Last year, there were 28 happy duplex owners who accepted offers. And while just 60.7 percent of these sellers had equity, on average, they sold their properties for $236,535.
The single family market also saw a rise in New Listings, up 25.6 percent over last year. Meanwhile, the number or property owners who accepted offers on their homes decreased 2.4 percent from the total during the last week of April 2013.
In all, there was a .5 percent increase in housing inventory. While microscopic increases in inventory are a good sign, they are not enough to relieve buyer frustration over a lack of available properties to choose from.
This will continue to put upward pressure on prices.
Which should make this spring the best part of every seller’s year.
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According to the most recent report from Black Knight Financial Services’, only one in ten Americans is currently under water with their properties. This is down from one in three in 2010.
That means more people actually have equity in both their homes and investment properties.
The company, which analyzes data for approximately 40 million loans, also noted 55 percent of loans in foreclosure are delinquent by more than two years.
On average, loans are in foreclosure 966 days.
Of all the loans in the U.S., only 5.37 percent are delinquent. This is the lowest number since October, 2007.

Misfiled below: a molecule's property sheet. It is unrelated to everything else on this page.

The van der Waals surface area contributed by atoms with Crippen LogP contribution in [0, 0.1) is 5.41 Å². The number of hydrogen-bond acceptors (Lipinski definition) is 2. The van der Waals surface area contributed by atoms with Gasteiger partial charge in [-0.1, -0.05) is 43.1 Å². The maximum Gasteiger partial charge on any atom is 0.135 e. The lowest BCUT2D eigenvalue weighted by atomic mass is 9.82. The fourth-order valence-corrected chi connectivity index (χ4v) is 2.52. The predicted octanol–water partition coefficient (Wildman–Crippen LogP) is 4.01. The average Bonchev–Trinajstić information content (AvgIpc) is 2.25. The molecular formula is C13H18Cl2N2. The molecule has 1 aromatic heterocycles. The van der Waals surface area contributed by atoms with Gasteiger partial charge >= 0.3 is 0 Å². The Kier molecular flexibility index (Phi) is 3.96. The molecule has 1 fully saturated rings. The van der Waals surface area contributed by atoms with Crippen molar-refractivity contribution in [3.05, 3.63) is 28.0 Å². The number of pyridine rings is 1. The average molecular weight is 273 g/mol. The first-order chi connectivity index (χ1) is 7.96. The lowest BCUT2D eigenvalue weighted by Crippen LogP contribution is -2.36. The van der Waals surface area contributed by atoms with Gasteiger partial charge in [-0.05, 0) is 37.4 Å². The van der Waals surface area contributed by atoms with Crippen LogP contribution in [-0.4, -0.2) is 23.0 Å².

In all, the total inventory of foreclosures is down 36.69 percent since this time last year.
For duplex buyers, this is bad news. Fewer foreclosures will mean traditional sellers have fewer discounted properties to compete with, which should result in higher prices.
In other words, if you’re thinking of buying, you’d better act now.
Comments Off on What Is A Duplex Anyway?
Do you know the difference between a duplex and a twin home?
Many people don’t.
A duplex is two residences with a common wall or floor. However, these properties have one property identification number (PID) from the county. They are bought and sold has one piece of real estate.
A twin home is also two residences with a common wall. Unlike a duplex, these units each have their own PID, and can be bought and sold as separate pieces of real estate.
Where this is often most confusing for people is when both sides of a structure that was built with the intention of being a twin home are purchased or owned by the same entity, operated as a duplex, but retain their individual PIDs.
This is actually more common than you think. In fact, the other day I visited with an owner who said she had a duplex for sale. The price she was asking seemed light for a duplex, and when I asked whether it included both sides, she said it did.
When I arrived, however, I quickly established she meant she would sell each unit for that price. This, of course, doubled what she was thought the property was worth, and put it out of step with the marketplace.